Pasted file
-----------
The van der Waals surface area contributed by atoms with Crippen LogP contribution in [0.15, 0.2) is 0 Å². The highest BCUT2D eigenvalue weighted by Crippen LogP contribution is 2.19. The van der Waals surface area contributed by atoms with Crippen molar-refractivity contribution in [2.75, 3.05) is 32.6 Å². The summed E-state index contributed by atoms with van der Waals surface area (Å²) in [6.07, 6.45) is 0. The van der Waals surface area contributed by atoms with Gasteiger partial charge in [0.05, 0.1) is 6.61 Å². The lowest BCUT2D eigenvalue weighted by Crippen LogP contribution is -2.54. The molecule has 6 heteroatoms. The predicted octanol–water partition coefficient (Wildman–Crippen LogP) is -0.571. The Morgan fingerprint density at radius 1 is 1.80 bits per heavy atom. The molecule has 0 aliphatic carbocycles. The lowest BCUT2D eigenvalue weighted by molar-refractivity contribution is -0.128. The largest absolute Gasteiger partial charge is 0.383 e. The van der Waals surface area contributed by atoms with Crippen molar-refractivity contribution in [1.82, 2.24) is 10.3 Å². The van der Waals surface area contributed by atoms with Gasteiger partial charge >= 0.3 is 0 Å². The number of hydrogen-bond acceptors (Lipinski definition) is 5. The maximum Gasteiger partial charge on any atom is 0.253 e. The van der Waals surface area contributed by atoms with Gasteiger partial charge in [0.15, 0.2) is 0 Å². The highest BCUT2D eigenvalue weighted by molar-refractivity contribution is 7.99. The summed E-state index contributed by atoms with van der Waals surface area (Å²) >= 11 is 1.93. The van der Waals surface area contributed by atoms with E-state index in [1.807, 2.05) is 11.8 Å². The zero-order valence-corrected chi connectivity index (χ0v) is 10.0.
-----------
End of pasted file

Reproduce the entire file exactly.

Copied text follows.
The van der Waals surface area contributed by atoms with Crippen LogP contribution in [0.15, 0.2) is 0 Å². The highest BCUT2D eigenvalue weighted by Crippen LogP contribution is 2.19. The van der Waals surface area contributed by atoms with Crippen molar-refractivity contribution in [2.75, 3.05) is 32.6 Å². The summed E-state index contributed by atoms with van der Waals surface area (Å²) in [6.07, 6.45) is 0. The van der Waals surface area contributed by atoms with Gasteiger partial charge in [0.05, 0.1) is 6.61 Å². The lowest BCUT2D eigenvalue weighted by Crippen LogP contribution is -2.54. The molecule has 6 heteroatoms. The predicted octanol–water partition coefficient (Wildman–Crippen LogP) is -0.571. The Morgan fingerprint density at radius 1 is 1.80 bits per heavy atom. The molecule has 0 aliphatic carbocycles. The lowest BCUT2D eigenvalue weighted by molar-refractivity contribution is -0.128. The largest absolute Gasteiger partial charge is 0.383 e. The van der Waals surface area contributed by atoms with Crippen molar-refractivity contribution in [1.82, 2.24) is 10.3 Å². The van der Waals surface area contributed by atoms with Gasteiger partial charge >= 0.3 is 0 Å². The number of hydrogen-bond acceptors (Lipinski definition) is 5. The maximum Gasteiger partial charge on any atom is 0.253 e. The van der Waals surface area contributed by atoms with Gasteiger partial charge in [0.15, 0.2) is 0 Å². The highest BCUT2D eigenvalue weighted by molar-refractivity contribution is 7.99. The summed E-state index contributed by atoms with van der Waals surface area (Å²) >= 11 is 1.93. The van der Waals surface area contributed by atoms with E-state index in [1.807, 2.05) is 11.8 Å². The zero-order valence-corrected chi connectivity index (χ0v) is 10.0.